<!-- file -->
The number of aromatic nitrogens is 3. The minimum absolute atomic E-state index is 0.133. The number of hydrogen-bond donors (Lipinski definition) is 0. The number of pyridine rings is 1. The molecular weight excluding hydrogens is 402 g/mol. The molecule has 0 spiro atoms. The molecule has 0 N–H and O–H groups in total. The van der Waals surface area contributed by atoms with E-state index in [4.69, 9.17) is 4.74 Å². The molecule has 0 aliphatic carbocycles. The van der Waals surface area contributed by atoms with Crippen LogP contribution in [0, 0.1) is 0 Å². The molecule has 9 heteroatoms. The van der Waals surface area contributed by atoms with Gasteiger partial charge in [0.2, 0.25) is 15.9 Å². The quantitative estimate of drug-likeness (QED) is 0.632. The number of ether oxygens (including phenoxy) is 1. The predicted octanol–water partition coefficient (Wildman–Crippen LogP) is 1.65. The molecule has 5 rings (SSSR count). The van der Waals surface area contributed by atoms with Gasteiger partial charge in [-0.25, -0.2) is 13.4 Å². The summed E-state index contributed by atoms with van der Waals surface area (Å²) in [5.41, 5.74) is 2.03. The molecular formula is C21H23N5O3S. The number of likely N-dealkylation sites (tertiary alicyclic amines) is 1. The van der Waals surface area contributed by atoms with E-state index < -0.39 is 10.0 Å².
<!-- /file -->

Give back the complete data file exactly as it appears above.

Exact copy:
The number of aromatic nitrogens is 3. The minimum absolute atomic E-state index is 0.133. The number of hydrogen-bond donors (Lipinski definition) is 0. The number of pyridine rings is 1. The molecular weight excluding hydrogens is 402 g/mol. The molecule has 0 spiro atoms. The molecule has 0 N–H and O–H groups in total. The van der Waals surface area contributed by atoms with E-state index in [4.69, 9.17) is 4.74 Å². The molecule has 0 aliphatic carbocycles. The van der Waals surface area contributed by atoms with Crippen LogP contribution in [0, 0.1) is 0 Å². The molecule has 9 heteroatoms. The van der Waals surface area contributed by atoms with Gasteiger partial charge in [0.2, 0.25) is 15.9 Å². The quantitative estimate of drug-likeness (QED) is 0.632. The number of ether oxygens (including phenoxy) is 1. The predicted octanol–water partition coefficient (Wildman–Crippen LogP) is 1.65. The molecule has 5 rings (SSSR count). The van der Waals surface area contributed by atoms with Gasteiger partial charge in [-0.25, -0.2) is 13.4 Å². The summed E-state index contributed by atoms with van der Waals surface area (Å²) in [5.41, 5.74) is 2.03. The molecular formula is C21H23N5O3S. The number of likely N-dealkylation sites (tertiary alicyclic amines) is 1. The van der Waals surface area contributed by atoms with E-state index < -0.39 is 10.0 Å².